Can SMTP be blocked?

Email relies on SMTP, the simple mail transfer protocol, to send messages between mail servers. As an open protocol, SMTP has some vulnerabilities that make it possible for network administrators and ISPs to block or limit its use. There are valid reasons to block certain aspects of SMTP traffic, but doing so can also cause messaging disruptions.

Can SMTP be blocked?

The SMTP protocol allows email clients to send messages to mail servers and for mail servers to send messages to each other across the internet. The sending and relaying of messages typically happens on port 25. Servers receiving messages do so on port 587 in most cases. Client applications access mailboxes on port 143 or 993.

How does blocking SMTP work?

Network admins can block SMTP in two key ways:

  • Block by IP address – Prevent connections to or from specific mail servers by blacklisting their IP addresses in firewall policies or router configuration rules. Often used to block known spam senders.
  • Block by content – Inspect SMTP command streams for suspicious characteristics, like spam triggers, viruses, or prohibited attachments and block specific messages from being sent or received.

Groups that commonly block some SMTP access include:

  • Corporate network admins – Restrict external messaging for security reasons or monitor internal SMTP for policy compliance.
  • Internet service providers – Block spam and viruses from both originating on and entering their networks.
  • Schools and libraries – Control access to email and webmail through content filters to enforce acceptable use policies.
  • Government networks – Monitor and limit mail flows to meet data security rules and records compliance regulations.

Countries that censor internet access also tend to limit access to webmail and SMTP protocols.

Why block SMTP?

Valid reasons to block or limit SMTP traffic include:

  • Reducing spam – The vast volumes of junk mail sent via SMTP consume network capacity and storage resources. Blocking known spam senders helps mitigate the problem.
  • Limiting viruses and malware – Viruses often propagate via file attachments sent through SMTP. Blocking known infected addresses and filtering suspicious content keeps networks safer.
  • Enforcing AUPs – Schools and organizations may limit some external or internal SMTP flows to enforce acceptable use policies around external communications.
  • Productivity – Allowing employees unfettered personal email access can hamper productivity. Some corporations restrict webmail and external SMTP access during work hours or throttle SMTP bandwidth allocation.
  • Censorship – Repressive regimes use a variety of technical measures, including SMTP blocks and filters to limit access to communications channels like webmail, social networks and messaging apps.

How blocking SMTP impacts email

SMTP controls can be useful network administration tools when applied judiciously, but there are also downsides for users, such as:

  • Email delays from connection failures or time spent in traffic inspection queues.
  • Messages blocked or filtered incorrectly as spam or suspect content (false positives).
  • Loss of email privacy from traffic monitoring.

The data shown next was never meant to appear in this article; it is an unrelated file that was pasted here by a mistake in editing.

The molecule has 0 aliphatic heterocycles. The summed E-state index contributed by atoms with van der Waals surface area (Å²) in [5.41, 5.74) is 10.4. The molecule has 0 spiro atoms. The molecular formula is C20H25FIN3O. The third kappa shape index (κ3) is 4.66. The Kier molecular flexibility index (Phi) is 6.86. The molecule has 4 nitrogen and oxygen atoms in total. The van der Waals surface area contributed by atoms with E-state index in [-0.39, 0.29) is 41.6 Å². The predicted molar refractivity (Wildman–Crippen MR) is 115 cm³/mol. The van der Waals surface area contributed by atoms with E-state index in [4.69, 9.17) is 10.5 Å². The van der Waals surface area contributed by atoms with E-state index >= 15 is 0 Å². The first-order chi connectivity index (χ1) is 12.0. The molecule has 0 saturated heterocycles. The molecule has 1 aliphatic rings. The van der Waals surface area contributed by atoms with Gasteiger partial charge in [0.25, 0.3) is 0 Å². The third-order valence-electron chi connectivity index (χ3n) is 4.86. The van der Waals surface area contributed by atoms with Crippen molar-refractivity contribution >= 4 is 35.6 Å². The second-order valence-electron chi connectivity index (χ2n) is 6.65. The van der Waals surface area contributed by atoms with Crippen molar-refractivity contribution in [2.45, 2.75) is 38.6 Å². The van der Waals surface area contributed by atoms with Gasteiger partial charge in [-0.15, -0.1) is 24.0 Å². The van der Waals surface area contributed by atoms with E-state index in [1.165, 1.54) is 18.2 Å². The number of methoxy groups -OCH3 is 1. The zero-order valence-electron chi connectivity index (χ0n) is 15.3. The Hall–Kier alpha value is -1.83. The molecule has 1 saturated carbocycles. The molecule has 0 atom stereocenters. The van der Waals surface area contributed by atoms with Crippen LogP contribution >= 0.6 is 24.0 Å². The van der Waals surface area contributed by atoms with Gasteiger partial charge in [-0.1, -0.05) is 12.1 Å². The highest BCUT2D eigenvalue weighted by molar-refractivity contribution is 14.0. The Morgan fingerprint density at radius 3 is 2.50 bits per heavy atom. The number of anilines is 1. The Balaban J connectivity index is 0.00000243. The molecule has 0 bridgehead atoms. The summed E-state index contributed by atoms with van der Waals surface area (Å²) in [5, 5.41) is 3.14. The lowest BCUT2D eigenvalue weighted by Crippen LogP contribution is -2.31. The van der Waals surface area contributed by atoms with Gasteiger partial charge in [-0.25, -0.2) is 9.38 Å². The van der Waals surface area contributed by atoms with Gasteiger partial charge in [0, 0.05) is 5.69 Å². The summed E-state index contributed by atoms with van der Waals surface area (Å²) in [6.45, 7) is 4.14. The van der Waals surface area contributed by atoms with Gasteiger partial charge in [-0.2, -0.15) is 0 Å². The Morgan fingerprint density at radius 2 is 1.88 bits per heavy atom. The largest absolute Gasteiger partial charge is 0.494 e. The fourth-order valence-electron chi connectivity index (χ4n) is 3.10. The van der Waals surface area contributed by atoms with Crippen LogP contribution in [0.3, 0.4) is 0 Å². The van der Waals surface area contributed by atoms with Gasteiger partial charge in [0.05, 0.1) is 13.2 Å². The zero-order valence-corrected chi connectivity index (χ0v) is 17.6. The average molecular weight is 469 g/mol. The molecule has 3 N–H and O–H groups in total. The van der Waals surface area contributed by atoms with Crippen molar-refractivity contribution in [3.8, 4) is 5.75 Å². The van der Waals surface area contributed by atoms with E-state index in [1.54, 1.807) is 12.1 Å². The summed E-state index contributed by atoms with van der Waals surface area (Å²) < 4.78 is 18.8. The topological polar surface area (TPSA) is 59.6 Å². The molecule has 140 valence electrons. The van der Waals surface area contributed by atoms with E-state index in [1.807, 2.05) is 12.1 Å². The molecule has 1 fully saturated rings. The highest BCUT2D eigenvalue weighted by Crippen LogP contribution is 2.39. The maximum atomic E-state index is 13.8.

• Inability to communicate efficiently when external SMTP access is limited.

Blocking SMTP disrupts email when:

  • Essential messages get blocked – Spam filters may block important messages that share spammy keywords or contain blocked attachments.
  • Mail server connectivity fails – If firewall policies do not differentiate clearly between trusted internal vs external mail servers, they can inadvertently block vital email routes.
  • Encryption causes inspection failures – Messages encrypted with TLS/SSL get rejected if SMTP traffic inspections systems cannot decrypt contents to scan for compliance with policies.
  • Rate limits trigger – If SMTP bandwidth throttling limits are set too low, queues will back up and stall message delivery through a network.
  • Whitelisted servers get blacklisted – Spammers exploit vulnerabilities in mail servers to route messages. Spam blacklists can unintentionally block legitimate but compromised SMTP servers.

With so many vital functions dependent on email, disruptions caused by overly restrictive SMTP blocking and monitoring cause real business continuity and user productivity problems.

Overcoming SMTP blocking issues

If you find your mail server or email client unable to connect reliably because of port 25 blocks or other SMTP limitations, there are steps you can take to restore messaging capabilities:

For network administrators

  • Review firewall policies, router configs, and SMTP gateway settings to ensure trusted mail servers have connectivity on key mail ports like 25, 143, 993, and 587.
  • Check that cybersecurity systems distinguish between authorised internal vs external mail servers and clients – whitelist trusted servers.
  • Consider allowing SMTP connectivity over 587 for user clients rather than 25. Makes security rules easier to set and enforce for clients vs servers.
  • Evaluate bandwidth throttles on SMTP traffic – priorities may need adjustment during peak loads.
  • Use greylisting rather than outright blocks to defer spam and retry legitimate user mail a few minutes later.
  • Allow SMTP flows with enforcement of transport layer security (TLS)rather than blocking encrypted traffic.
  • Set spam filter thresholds conservatively to avoid blocking valid mail – reduce false positives.

For end-users

  • Use client apps rather than browser-based webmail clients for better SMTP connectivity in restricted networks.
  • If SMTP over port 25 is blocked, use port 587 connections with authenticated logins instead – required for many ISPs too.
  • When connecting via webmail in restrictive networks, try using HTTPSecure (HTTPS) options or VPN tunnel with encryption, which obscure port 25 blocks.
  • If messages with attachments fail but plain text notes work, compress/zip attachments to bypass filters checking file extensions.
  • When all SMTP avenues seems blocked, last resort options would be to switch from email to messaging services with apps using alternative protocols to SMTP like XMPP, Signal or Matrix. Or rely on non-IP channels like SMS texts or phone calls.

Key takeaway

The open nature of SMTP with traffic relayed between many servers makes it hard to lock down. As an attack vector exploited by bad actors to spread spam, malware and perpetrate phishing campaigns, SMTP is appealing to block – but doing so can also easily disrupt legitimate messaging.